West 55th Street & West 56th Street Piers, Hudson River at West Fifty-fifth & West Fifty-sixth Streets, Manhattan, New York, New York County, NY
Significance: The piers at West 55th and West 56th streets are important and rare remains of historic transatlantic commerce in the Port of New York, being two of only three municipal piers built for this traffic which survive with relatively undisturbed original fabric. Between 1897 and 1936, the City of New York built four terminals with twenty-two piers on the Hudson River to accommodate the growing size of ship and retain the port's traditional dominance in the liner trade. Together with the recently-demolished West 57th Street Pier superstructures, the two piers formed the third and most northerly of the four terminals. Completely rebuilt c1914-17 from older piers, the three piers followed the Gansevoort and Chelsea piers of 1897-1908, and generally predated the terminal completed in 1936 between 44th and 52nd streets. Typical of municipal and some private pier and piershed construction during the period 1910-1925, the piers from 55th to 57th streets also featured bulkhead shed joining the pierheads and presenting a unified street facade. Similar in general architectural design to the bulkhead sheds of the Gansevoort and Chelsea piers, these three piers were somewhat transitional in using facade materials and proportions similar to those of the later liner piers just to the south, which substituted four-bay head houses for bulkhead sheds. The 55th Street Pier is also of historic engineering interest for its early use of hinged cargo beam design, to relieve stress on cargo mast systems. Following terminal completion, Furness, Withy & Co., Ltd. and Navigazione Generale Italiana (Italia) were the principal liner tenants for five decades, until airline and container traffic largely eliminated Port of New York liner traffic during the 1960s. Together with Pier 54 in the Chelsea Section, the West 55th and West 56th street piers stand today as mute witnesses to the heyday of the 20th century liner trade.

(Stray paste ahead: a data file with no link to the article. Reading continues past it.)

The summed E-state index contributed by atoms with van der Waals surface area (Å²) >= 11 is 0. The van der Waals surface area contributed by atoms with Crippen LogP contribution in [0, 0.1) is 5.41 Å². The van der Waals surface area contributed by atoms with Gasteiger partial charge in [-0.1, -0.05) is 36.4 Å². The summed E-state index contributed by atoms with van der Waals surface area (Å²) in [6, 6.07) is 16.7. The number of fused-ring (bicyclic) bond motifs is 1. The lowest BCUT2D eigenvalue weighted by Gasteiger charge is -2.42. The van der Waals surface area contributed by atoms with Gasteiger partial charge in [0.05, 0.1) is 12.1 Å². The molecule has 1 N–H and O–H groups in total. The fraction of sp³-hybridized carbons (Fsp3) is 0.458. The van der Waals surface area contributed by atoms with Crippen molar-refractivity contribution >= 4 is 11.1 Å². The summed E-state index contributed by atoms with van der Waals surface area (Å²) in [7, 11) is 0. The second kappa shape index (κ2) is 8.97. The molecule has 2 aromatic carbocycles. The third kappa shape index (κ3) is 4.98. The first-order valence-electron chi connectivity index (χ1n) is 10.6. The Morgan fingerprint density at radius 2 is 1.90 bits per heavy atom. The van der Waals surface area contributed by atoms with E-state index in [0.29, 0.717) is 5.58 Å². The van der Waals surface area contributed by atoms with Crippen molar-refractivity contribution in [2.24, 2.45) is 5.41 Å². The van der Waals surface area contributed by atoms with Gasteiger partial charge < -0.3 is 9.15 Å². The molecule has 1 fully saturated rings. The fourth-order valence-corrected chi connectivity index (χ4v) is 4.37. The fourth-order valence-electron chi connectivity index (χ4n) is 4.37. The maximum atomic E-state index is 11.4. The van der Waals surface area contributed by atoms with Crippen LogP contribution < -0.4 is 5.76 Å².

Survey number: HAER NY-147
Building/structure dates: 19q1 Initial Construction
Building/structure dates: ca. 1930- 1932 Subsequent Work
Building/structure dates: 1937-1939 Subsequent Work
Building/structure dates: 1942 Subsequent Work
Building/structure dates: 1949 Subsequent Work
Building/structure dates: 1953 Subsequent Work
Building/structure dates: 1962 Subsequent Work
The history of New York City's transportation system. New York City is distinguished from other U.S. cities for its low personal automobile ownership and its significant use of public transportation. New York is the only city in the United States where over half of all households do not own a car (Manhattan's non-ownership is even higher, around 75%; nationally, the rate is 8%). New York City has, by far, the highest rate of public transportation use of any American city. New York City also has the longest mean travel time for commuters (39 minutes) among major U.S. cities. The Second Industrial Revolution fundamentally changed the city – the port infrastructure grew at such a rapid pace after the 1825 completion of the Erie Canal that New York became the most important connection between all of Europe and the interior of the United States. Elevated trains and subterranean transportation ('El trains' and 'subways') were introduced between 1867 and 1904. Private automobiles brought an additional change for the city by around 1930, notably the 1927 Holland Tunnel.